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Letter from Richard P. Heath to MLK

Monday, November 29, 1965

Richard P. Heath expresses his distaste for Dr. King's method of attaining equal rights and freedoms. He posits, "In order to have rights and freedoms, we must be responsible for our actions."

Remarks at the University of Wisconsin Law School

Tuesday, March 8, 1960

Harris Wofford, Jr. gives these remarks at the University of Wisconsin Law School on March 8, 1960. Wofford has several ties with Dr. King in cases such as arranging a trip to India, helping to write "Stride Toward Freedom," and negotiating with Senator Kennedy and Vice-President Nixon during the 1960 presidential campaign. In addition, Wofford was the Special Assistant for Civil Rights under U. S. Attorney General Robert Kennedy.

Letter to MLK from Robert McAfee Brown to MLK

Thursday, January 18, 1968

Mr. McAfee requests that Dr. King issues a statement, and host a service in his Church, supporting Bill Coffin.

"Barnett Says JFK Aids Reds"

Saturday, July 13, 1963

In a testimony before the Senate Commerce Committee, Mississippi Governor Ross R. Barnett expresses his staunch opposition to President Kennedy's recent civil rights legislation. Governor Barnett goes as far as to associate recent Communist Party activities to the recent "racial agitation, strife, and conflict" emerging from the Civil Rights Movement.

Telegram from Operation Breadbasket Leaders to Ivan Allen

Tuesday, November 14, 1967

This telegram originates from leaders of the Atlanta chapter of Operation Breadbasket and urges the Mayor to take action on employment opportunities for African-Americans.

Letter from Dora McDonald to Benjamin E. Mays Regarding Meeting

Tuesday, December 4, 1962

In this letter to Benjamin Mays, the president of Morehouse College, Dora McDonald state that Dr. King will be in attendance at their meeting on December 19, 1962.

Telegram from SCLC to Miss Geneva Jones

Tuesday, August 17, 1965

The SCLC writes Miss Geneva Jones providing her information on their traveling agenda for a trip to McIntosh, Georgia.

Telegram from Mike Bibler to MLK

Monday, April 1, 1968

Mike Bibler contends that "our lame duck president" can "do more for black people than any other man in history." This telegram was sent following President Johnson's announcement that he would not seek re-election.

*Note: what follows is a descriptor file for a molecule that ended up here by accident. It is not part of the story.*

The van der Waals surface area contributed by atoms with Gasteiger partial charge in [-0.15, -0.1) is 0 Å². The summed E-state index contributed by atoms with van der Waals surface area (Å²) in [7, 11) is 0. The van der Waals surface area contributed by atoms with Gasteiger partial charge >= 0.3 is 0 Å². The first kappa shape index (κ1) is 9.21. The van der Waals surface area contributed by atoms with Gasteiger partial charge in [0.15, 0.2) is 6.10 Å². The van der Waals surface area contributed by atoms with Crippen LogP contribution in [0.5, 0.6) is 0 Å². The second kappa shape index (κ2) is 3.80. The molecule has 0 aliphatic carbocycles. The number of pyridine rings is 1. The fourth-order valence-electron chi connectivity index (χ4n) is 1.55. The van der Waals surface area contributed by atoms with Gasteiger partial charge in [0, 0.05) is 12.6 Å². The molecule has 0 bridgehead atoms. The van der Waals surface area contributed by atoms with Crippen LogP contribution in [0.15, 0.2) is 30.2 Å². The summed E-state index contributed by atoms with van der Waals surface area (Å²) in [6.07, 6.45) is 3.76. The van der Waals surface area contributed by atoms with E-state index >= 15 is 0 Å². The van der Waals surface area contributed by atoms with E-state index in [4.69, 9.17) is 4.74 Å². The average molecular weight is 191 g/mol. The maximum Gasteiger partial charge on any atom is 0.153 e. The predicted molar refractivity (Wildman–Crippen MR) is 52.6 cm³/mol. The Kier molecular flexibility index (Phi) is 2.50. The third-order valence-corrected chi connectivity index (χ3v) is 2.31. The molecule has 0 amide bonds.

Letter from Representative Thomas G. Morris to MLK

Tuesday, September 21, 1965

New Mexico Congressman Thomas Morris writes Dr. King to acknowledge the receipt of a telegram requesting Morris' opposition to House Bill 585, which would dismiss five recently elected members. Morris does not indicate his position in the matter.

Letter from Paul H. Douglas to MLK

Wednesday, April 28, 1965

Senator Paul Douglas informs Dr. King that he agrees with him about keeping the poll tax amendment and defeating the 60 percent amendment in the 1965 Voting Rights Act.

Telegram from Jeffrey Archer to MLK

Wednesday, December 2, 1964

Jeffery Archer of Brasenose College requests a signed copy of one of Dr. King's books for the Oxfam Campaign.

Letter from the Frink Family to MLK

Monday, December 25, 1967

Father and husband John Frink, sends a $200 donation to Dr. King and the SCLC. The donation was made possible by not getting anyone any Christmas gifts. The author writes of a future intent to contribute physical aid to the organization in their hometown of Florida. In closing, Frink requests information regarding sponsorship of a needy family for the purpose of teaching his children how to be of service to others.

Mail and Messages Note to MLK

Tuesday, December 12, 1967

This is a list of mail and messages for Dr. King dated 12/12/67. It includes a letter from his literary agent Joan Daves about a speech to be given at the University of Kansas, a publication from the Southern Regional Council, and phone calls about speaking engagements and media inquiries.

Letter from T. Spurgeon Bell to MLK

Monday, July 17, 1967

T. Spurgeon Bell writes Dr. King to voice his concerns regarding the Civil rights movement. In his opinion the Civil Rights bill is not beneficial to the changes Dr. King seeks. He believes that such bills cannot change varying opinions on other races and asks Dr. King to alter his attempt at social change.

Nomination Letter from Benjamin E. Mays to Dr. King

Tuesday, September 10, 1963